Jay

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1,607
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Idaho Falls, ID
quote:
Originally posted by TooSlick: I'd have to agree with Ken2 about the relative merits of ACEA A3 vs A5.... The primary reason for the mininum high temp/high shear viscosity of 3.5 Cp as part of the A3/B4 specifications is to prevent wear under high temp/high load conditions. An oil that is 15%-20% thinner isn't going to provide the same oil film thickness in the bearings or valvetrain under these conditions. With thinner oils I believe you do rely more on the antiwear additive chemistry. It is true that the A3 and A5 test sequences have the same limits on wear and deposits, but you have no way of knowing with how much margin the 0w-40 passed these tests in comparison to the xw-30 formulations. Most of the top tier OEM oil specifications in Europe are based on ACEA A3/B4 as a starting point and then add manufacturer specific tests in their own engines. I do think that the A5 oils should be as durable as the thicker A3 formulations, but I haven't seen data that shows they provide the same level of protection for engines that aren't specifically designed to use low vis oils. Tooslick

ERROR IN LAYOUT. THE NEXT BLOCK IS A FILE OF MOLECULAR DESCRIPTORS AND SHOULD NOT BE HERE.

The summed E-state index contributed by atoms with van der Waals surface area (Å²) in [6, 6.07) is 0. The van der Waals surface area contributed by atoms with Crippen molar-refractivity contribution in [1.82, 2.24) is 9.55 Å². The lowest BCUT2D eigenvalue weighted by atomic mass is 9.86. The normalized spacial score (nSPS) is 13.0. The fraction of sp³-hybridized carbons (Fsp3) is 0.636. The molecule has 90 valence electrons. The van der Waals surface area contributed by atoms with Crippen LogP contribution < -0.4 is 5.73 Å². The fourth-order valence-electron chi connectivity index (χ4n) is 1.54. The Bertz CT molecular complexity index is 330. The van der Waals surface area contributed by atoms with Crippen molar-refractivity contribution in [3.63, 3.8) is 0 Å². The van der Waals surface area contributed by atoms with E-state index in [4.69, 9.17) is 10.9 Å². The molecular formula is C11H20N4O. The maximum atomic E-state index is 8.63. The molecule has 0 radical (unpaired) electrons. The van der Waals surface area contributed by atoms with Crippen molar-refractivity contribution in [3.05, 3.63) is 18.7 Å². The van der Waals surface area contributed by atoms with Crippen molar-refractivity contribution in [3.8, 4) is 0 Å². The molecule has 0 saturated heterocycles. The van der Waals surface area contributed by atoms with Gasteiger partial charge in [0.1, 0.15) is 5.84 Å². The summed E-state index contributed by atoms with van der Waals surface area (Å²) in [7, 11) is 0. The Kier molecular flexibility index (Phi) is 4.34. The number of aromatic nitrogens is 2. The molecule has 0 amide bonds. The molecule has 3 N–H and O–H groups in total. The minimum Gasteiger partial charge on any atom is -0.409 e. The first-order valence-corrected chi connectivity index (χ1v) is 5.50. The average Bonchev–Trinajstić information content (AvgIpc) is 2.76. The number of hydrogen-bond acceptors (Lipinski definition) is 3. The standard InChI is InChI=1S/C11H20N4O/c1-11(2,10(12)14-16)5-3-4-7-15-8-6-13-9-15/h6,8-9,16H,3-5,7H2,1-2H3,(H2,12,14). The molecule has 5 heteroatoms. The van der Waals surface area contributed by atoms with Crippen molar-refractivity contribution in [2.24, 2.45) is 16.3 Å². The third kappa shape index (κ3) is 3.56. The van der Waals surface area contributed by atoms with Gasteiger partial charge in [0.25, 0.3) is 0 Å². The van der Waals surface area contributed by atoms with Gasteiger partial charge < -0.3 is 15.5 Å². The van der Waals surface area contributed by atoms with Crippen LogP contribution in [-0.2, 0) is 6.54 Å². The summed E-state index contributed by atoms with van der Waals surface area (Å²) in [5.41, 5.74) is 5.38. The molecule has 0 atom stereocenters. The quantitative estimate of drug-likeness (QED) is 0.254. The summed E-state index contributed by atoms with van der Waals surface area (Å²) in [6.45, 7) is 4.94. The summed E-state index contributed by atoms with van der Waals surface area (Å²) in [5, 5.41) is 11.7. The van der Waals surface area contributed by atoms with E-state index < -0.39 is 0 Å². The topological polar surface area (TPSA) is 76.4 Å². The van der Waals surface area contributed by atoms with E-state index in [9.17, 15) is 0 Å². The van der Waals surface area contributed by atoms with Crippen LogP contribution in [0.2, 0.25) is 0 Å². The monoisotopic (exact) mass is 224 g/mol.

Your reasoning that "thicker is always better" is flimsy, TooSlick. An engine that needs A3 oil will certainly benefit from the A3 oil, but where is the evidence that an engine that is designed to run on A5 or A1 oil will benefit from an A3 oil? An analogy would be gasoline octane. An engine designed to run on 92 octane benefits from 92 octane gasoline. Will an engine that runs fine on 87 octane benefit from 92? No. I agree with G-Man II. Each ACEA category has a specific set of standards for each viscosity. All viscosities are held to the same wear and deposit standards by ACEA. To say that ACEA A3 is "higher" than any other standard is a purely subjective opinion. I could just as easily say A1 or A5 is the "highest" standard because they have the the most stringent gas mileage requirements while meeting the same wear and deposit requirements of A3. [ July 19, 2003, 02:33 PM: Message edited by: Jay ]